This mix of using both high tech and low tech solutions means that we need a software that can be both an authoring tool to create print based interfaces and is also a dynamic display computer based interface. We know that Savannah needs a symbol based program to promote her independence in typing. She is motivated to use e-mail and skype to communicate with people she cares about and who she feels comfortable with. So if she types a message using symbols, the program must be accessible for sending e-mails, skype messages, cell phone text messages and other social media platforms such as Facebook or twitter so that she has the option to use those platforms.
The two communication software programs that are used most frequently in South Africa for computer based dynamic display communication are The Grid 2 which uses Widget Symbols, and Tobii Communicator which uses Symbolstix. The most common software to create paper based solutions is Boardmaker which uses Picture Communication Symbols. The most common hardware chosen these days for portability seems to be the i-pad, an All-In-One computer with mounting or a laptop. As we come to understand Savannah’s personal preferences and what works best for her, we have realised that one solution may not be the answer. It seems that much like ourselves, who use cell phones, tablets, laptops and a range of other technology to enhance our productivity and functionality, people who use AAC also need more than one option.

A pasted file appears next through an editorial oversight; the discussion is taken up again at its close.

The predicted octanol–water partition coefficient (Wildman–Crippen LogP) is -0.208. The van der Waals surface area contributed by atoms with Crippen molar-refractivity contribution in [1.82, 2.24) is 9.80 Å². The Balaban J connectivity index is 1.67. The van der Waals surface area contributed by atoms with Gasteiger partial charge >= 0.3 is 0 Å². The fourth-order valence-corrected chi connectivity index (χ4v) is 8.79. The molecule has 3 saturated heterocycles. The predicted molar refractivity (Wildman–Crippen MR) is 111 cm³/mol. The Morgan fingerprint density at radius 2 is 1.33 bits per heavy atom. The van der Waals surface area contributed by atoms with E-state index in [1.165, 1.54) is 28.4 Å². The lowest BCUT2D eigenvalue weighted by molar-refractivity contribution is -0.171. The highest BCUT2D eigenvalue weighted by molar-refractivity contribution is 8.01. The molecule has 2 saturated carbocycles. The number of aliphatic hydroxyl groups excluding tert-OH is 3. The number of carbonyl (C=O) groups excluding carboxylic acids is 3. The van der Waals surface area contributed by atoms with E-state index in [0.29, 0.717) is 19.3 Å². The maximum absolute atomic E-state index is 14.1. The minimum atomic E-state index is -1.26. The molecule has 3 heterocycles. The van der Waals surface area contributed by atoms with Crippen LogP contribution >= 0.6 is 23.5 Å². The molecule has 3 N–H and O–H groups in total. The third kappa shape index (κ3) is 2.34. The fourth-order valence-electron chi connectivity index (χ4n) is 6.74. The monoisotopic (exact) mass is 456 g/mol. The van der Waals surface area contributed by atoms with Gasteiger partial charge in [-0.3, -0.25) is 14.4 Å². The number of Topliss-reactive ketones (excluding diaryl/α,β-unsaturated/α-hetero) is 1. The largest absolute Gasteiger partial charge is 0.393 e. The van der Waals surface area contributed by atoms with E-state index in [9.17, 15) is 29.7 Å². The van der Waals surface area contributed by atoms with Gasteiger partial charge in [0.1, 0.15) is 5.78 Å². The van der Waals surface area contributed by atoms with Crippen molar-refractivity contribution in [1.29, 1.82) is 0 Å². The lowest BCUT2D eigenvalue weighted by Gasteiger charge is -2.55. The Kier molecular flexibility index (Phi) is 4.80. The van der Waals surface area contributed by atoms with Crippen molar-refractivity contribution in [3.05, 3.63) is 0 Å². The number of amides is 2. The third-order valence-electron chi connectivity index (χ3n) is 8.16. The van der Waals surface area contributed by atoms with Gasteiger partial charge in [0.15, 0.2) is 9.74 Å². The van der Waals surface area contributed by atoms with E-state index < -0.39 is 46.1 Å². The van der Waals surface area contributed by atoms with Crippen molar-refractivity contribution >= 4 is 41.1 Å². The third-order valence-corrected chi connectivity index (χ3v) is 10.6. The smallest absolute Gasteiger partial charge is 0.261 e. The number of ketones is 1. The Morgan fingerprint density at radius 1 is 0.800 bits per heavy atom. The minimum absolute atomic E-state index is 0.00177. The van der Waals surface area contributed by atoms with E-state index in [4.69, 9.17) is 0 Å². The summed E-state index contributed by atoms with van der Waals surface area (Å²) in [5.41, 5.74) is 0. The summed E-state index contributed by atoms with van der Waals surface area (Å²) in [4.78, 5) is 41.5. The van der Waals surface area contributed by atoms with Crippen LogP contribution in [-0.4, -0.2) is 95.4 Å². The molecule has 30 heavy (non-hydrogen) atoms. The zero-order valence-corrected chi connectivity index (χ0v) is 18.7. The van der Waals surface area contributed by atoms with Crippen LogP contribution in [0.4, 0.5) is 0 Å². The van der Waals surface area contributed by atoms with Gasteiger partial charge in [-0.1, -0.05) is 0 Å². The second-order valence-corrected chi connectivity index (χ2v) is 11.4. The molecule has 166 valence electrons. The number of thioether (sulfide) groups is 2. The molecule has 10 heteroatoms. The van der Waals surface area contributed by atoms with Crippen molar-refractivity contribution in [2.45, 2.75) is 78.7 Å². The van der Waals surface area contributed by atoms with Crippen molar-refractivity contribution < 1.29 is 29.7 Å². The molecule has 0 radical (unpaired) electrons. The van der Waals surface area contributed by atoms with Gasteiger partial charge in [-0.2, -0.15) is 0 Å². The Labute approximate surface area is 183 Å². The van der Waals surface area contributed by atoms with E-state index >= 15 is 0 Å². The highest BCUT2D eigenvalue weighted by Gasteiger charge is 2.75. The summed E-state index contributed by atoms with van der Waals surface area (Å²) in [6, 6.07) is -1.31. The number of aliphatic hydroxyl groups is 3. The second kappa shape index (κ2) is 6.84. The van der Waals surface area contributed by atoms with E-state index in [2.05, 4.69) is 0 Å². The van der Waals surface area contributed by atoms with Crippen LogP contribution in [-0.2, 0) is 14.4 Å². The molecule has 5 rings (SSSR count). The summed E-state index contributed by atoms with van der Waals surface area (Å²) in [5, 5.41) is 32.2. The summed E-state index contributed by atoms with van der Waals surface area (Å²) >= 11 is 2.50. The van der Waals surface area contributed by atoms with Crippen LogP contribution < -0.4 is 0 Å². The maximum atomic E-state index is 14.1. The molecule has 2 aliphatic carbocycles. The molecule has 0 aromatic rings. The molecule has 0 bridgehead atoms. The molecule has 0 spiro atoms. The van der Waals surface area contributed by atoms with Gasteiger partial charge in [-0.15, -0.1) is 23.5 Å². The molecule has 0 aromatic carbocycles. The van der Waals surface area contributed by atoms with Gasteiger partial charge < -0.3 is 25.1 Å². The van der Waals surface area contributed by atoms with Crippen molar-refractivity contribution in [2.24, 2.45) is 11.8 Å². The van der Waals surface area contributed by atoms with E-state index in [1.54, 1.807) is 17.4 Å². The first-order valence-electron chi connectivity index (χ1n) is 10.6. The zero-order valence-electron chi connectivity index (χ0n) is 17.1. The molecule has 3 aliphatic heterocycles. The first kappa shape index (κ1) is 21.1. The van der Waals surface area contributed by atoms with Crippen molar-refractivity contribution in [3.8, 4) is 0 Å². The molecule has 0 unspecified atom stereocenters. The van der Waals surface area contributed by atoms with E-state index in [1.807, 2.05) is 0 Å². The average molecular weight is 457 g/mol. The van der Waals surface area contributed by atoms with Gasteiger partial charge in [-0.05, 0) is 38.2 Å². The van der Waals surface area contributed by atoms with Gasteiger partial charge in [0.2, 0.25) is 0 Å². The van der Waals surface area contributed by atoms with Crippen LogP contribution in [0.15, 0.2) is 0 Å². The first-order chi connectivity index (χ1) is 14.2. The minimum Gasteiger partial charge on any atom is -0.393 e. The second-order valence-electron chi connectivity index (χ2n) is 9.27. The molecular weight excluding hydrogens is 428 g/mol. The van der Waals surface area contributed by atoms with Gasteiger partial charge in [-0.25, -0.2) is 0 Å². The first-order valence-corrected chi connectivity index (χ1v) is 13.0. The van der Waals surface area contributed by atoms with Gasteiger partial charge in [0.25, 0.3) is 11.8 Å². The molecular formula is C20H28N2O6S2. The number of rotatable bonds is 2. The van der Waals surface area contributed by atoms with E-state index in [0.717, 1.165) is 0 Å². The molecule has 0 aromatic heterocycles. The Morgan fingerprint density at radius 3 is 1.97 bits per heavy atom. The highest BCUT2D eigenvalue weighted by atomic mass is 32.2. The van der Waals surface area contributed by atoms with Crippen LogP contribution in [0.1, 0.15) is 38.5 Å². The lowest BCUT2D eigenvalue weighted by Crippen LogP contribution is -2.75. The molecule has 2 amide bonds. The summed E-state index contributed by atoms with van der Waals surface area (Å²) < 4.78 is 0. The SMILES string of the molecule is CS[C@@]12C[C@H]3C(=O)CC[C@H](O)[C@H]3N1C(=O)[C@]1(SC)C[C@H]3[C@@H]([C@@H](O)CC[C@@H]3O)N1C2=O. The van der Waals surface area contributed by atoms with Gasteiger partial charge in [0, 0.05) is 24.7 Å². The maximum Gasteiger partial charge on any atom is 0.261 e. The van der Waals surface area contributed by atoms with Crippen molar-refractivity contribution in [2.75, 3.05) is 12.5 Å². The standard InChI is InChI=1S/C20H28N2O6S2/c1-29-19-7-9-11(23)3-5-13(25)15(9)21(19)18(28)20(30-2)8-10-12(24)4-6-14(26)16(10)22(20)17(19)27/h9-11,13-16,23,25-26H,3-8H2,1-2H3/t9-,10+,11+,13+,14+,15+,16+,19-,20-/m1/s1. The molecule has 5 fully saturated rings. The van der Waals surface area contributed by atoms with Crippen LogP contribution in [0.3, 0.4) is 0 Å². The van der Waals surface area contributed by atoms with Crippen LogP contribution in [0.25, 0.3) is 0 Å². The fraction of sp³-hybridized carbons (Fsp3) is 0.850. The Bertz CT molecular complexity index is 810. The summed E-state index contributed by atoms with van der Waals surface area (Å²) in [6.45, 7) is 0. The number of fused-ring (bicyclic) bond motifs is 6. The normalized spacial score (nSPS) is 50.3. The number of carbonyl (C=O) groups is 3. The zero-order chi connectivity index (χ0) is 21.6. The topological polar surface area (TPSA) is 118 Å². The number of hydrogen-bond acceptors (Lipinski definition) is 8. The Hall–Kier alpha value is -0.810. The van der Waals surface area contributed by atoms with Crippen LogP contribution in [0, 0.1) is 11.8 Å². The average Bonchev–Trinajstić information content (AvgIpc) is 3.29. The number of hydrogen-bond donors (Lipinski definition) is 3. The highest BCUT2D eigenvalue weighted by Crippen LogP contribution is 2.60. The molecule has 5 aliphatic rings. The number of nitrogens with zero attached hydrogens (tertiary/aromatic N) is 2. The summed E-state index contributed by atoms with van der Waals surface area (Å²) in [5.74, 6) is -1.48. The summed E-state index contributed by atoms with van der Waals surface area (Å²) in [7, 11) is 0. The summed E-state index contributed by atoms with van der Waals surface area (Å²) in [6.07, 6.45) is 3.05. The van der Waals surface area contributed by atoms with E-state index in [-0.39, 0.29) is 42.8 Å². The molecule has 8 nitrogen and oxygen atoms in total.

Next time, more about finding a solution to resolve Savannah’s problems with regards to her posture with the i-pad. Even though, she has a television, dvd player and a cd player in her bedroom, she still prefers the i-pad as her entertainment hub!
About the author:
Ten years ago the story of how Savannah began using pictures to communicate inspired many people. Her journey involved many things, from picture pointing with PCS, using the Big Step by Step to to learn how to communicate, the Tech Speak to participate in reading activities and classroom lessons, Speaking Dynamically Pro to make longer sentences and requests, to word approximations and then to using her own voice to speak some words and phrases; these were the stepping stones to Savannah becoming the young lady she is today. Through this journey, Desirae found her passion in not only helping her own daughter to communicate, but to also advocate and teach others about AAC. Desirae and the rest of her family understand how difficult the special needs journey is. They also provide a network of support and information to families who have a member with special needs, always striving to keep families together. “We can never imagine, the things we make it through on the Special Needs Journey, that break us wide open to become the people we never imagined we could become – a very special needs resource.”